Women face pressure about their looks, but men are not immune to those same pressures. There’s a scene in M. Butterfly where a male character darts his undies off and stands full-frontal facing the audience. At a recent performance, the audience hesitated before spraying a distinct mist of laughter through the theater. His penis looked so small. In earshot of me were three women. All three beamed at each other with startled eyebrows until one raised her hand and with thumb and forefinger measured an exaggerated depiction of his penis size. She judged him barely the size of a swollen cashew. There was more laughter. And no mention that his penis was directly proportional to his slight frame.
Humor is a personal thing. I didn’t laugh. But then again I, too, have a comparatively small penis so it was a touchy subject. Instead, I thought of that tired line: “It’s not how big your penis is. It’s what you do with it. Do women really believe this “usage” cliche? Apparently not. I’ll tell you why. When I was in Year 10 a group of girls looked over at us boys, staring at our zips and discussing who had the biggest penis. And after consensus, staring longest at he who apparently was.
At a workplace a couple of years ago on a relaxed afternoon, the female staff took guesses at who was the best endowed out of myself and another male colleague, then asked if we would exhibit so the debate could be settled. We didn’t oblige. Size doesn’t matter, I said meekly, cheeks quivering. They smiled, as if the con was complete.
Australian Women’s Forum, a magazine run by women for women, when looking for its latest hunk to show his stuff, clearly avoids those male models who are, um, well, on the small side. And women correspondents to the magazine rue the censorship laws that effectively prohibit publication of photographs showing models with an erection. After all, they want to know how big his penis really is. Perhaps men should become more obsessed with the size of their penis. Maybe we should all use penis extenders such as the SizeGenetics extender. Or those pills you see advertised all over the internet promising to make your penis bigger. They all have names like Extenze, VigRx Plus, or ProSolution Plus.
Even a woman friend of mine, who has an unfortunate and unnecessary complex regarding her own breasts, came home from a trip recently and said to me: “We got into the spa and this guy who’d been drinking jumped in nude. You should have seen how tiny he was! Ha! Talk about a turn-off. I wouldn’t have been displaying it if I was him. Again a female colleague, who said this last year: “We were all down at Port Fairy on Saturday night. We were all drunk and went for a skinny dip. There was this bloke a few of us were pretty interested in. Were! You should have seen him! I’m talking, like, a cigarette butt. Every time I looked at him from then on I couldn’t help but laugh.”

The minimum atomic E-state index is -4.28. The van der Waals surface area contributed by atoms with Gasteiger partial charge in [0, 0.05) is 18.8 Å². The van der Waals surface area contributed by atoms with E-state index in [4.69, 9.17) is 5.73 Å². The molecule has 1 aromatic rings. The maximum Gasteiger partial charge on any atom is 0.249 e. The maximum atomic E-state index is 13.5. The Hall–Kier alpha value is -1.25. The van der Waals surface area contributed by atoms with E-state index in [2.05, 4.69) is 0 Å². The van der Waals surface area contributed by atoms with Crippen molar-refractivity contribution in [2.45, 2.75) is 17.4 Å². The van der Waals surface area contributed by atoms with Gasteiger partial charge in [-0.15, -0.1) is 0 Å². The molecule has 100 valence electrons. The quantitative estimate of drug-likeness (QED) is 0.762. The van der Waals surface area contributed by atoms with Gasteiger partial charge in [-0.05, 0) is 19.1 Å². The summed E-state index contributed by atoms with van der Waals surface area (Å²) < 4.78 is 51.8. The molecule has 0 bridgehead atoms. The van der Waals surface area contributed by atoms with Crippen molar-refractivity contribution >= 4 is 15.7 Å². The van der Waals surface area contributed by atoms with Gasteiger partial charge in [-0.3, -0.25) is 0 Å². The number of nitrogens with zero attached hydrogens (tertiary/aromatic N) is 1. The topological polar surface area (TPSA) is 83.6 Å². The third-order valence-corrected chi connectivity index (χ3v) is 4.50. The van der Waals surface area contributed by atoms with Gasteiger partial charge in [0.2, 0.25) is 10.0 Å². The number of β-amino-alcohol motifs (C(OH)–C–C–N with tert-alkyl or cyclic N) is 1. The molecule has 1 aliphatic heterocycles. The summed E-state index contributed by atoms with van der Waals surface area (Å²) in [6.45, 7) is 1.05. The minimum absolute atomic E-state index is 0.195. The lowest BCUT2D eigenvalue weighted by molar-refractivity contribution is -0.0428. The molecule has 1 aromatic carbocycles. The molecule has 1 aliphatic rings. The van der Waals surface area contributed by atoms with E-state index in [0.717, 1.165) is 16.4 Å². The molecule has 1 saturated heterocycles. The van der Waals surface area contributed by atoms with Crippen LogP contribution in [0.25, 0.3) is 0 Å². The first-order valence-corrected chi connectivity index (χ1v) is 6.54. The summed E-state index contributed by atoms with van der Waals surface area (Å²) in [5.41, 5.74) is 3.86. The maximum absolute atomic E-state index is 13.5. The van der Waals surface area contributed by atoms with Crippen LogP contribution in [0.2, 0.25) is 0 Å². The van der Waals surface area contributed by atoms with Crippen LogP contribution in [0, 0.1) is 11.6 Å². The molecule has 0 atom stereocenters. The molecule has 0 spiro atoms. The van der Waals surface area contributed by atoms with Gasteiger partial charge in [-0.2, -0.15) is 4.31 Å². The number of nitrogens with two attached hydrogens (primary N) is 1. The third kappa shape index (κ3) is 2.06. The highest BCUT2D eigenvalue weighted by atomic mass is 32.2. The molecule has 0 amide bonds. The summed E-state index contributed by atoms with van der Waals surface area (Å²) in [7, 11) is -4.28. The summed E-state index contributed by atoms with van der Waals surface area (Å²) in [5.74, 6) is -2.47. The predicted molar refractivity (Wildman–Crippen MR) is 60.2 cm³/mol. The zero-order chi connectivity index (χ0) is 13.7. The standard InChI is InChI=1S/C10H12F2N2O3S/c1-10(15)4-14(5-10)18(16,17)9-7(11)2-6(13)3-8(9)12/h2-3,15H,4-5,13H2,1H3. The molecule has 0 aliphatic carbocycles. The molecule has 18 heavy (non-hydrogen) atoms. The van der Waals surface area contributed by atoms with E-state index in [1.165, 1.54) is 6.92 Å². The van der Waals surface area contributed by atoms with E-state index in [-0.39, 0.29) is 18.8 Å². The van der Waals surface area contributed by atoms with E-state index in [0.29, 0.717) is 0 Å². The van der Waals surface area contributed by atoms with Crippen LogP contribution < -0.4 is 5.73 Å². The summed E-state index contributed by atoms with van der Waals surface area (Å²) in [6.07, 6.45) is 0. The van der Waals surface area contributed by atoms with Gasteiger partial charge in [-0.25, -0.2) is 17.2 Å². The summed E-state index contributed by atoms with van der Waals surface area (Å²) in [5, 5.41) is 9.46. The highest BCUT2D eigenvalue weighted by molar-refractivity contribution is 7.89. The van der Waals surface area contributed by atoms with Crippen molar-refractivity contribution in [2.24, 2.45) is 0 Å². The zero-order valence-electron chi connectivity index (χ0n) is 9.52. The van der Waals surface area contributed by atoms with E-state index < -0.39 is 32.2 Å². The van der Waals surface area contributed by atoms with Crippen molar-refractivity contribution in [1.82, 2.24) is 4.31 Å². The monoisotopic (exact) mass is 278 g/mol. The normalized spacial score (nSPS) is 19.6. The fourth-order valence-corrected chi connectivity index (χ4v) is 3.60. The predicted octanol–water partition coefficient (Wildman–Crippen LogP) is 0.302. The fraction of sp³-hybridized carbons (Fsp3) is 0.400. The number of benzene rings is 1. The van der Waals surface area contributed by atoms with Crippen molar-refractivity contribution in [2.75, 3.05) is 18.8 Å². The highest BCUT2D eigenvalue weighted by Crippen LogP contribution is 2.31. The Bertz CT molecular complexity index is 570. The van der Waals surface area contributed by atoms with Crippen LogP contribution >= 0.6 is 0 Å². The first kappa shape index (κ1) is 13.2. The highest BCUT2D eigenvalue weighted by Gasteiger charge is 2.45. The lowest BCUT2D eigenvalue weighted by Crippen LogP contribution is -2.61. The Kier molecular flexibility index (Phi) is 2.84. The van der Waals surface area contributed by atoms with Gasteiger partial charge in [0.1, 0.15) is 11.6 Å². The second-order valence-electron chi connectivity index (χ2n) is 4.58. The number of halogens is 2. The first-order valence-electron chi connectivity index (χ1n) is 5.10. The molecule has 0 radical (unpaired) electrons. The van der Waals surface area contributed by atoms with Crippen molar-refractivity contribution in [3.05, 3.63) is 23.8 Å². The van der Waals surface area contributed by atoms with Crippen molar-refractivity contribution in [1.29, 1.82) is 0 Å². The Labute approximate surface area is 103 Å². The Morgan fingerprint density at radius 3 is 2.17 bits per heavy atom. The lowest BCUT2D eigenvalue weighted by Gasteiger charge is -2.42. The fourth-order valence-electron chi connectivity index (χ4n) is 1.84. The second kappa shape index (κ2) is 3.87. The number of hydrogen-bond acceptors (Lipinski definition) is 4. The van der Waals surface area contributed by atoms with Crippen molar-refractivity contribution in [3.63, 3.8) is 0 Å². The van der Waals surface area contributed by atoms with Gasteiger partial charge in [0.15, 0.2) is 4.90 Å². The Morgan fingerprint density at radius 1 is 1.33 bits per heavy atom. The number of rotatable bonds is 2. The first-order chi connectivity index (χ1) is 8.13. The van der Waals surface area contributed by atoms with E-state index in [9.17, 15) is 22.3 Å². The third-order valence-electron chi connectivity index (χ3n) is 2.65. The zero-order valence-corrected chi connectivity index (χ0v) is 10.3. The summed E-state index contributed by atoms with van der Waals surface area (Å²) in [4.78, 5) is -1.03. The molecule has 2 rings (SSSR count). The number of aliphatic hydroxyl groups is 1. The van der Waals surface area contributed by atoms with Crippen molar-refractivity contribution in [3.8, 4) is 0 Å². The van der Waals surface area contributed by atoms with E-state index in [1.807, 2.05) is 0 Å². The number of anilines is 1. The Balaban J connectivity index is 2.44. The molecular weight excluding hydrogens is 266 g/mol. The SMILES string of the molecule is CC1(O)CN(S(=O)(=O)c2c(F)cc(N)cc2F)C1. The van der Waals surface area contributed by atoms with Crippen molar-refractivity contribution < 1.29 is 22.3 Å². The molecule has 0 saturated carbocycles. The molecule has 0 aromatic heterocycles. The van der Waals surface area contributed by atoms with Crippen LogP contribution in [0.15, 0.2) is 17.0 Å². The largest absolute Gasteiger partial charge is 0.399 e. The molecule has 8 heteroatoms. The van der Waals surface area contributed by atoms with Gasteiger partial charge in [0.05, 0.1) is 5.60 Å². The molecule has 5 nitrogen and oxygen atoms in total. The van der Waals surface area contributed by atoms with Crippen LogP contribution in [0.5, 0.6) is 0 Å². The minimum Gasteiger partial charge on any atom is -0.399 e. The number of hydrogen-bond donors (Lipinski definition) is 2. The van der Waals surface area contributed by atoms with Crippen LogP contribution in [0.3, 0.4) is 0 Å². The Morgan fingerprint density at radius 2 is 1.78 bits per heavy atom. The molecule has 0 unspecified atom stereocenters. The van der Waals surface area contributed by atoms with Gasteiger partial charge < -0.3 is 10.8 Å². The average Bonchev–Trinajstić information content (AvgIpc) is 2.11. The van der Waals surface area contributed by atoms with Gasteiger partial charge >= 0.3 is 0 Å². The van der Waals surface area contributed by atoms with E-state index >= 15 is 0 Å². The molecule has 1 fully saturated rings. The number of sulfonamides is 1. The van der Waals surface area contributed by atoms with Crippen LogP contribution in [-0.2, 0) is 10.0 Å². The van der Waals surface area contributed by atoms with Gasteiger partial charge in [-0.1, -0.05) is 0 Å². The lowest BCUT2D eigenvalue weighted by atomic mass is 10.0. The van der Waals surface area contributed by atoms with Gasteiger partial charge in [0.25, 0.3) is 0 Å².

It’s clear to me. Women seem just as concerned with the size of a man’s penis as men are with the size of a woman’s breasts. Women put the same demoralizing pressure on men, as vice versa. This is fact. This is not an exoneration of men. Ah no, that’s impossible. There’s still a long way to go and, I hope I don’t sound condescending, the feminist movement and society generally must be vigilant. Men should not, as Emma Cheasley says “make (women) feel inferior because they don’t look like models in their bathers”. But neither should women. It doesn’t stop at penis size. It’s muscles too. And height. Tall, dark and handsome, us men are supposed to be. I will not take my shirt off on a beach because I haven’t the muscle definition that women (and admittedly men, too) say I should.
Have a look at the lists of Most Eligible Bachelors, Hot Spunks of the Screen and so on, published in popular women’s magazines. Show me the ones without arms and shoulders and stomachs like seasoned gladiators. Like the metal they pump. And their penises probably look like they do in the advertisements. Huge and hard.
I won’t go to popular pubs of a night. Nor walk dark streets. I wouldn’t even go to the Guns N’ Roses concert, even though I like their music (though yes, I do find some of their lyrics offensive). Because they are often unsafe places for anyone, man or woman, who doesn’t like or welcome violence. Men can be victims, too. Ms. Cheasley is quite right. She should be “a feminist, and proud of it.” She should find the concept of male-ism “perverse”. She should buck as hard as she can against the stereotypes. But to ignore the fact that men suffer from stereotypes as well, is only to weaken her argument. It’s not time for male-ism. It’s time for humanism. Female and Male. Addressing both sides. Battles considering only one side will never be truly won. Sexes unite, should be the message. Fairly. Not fight.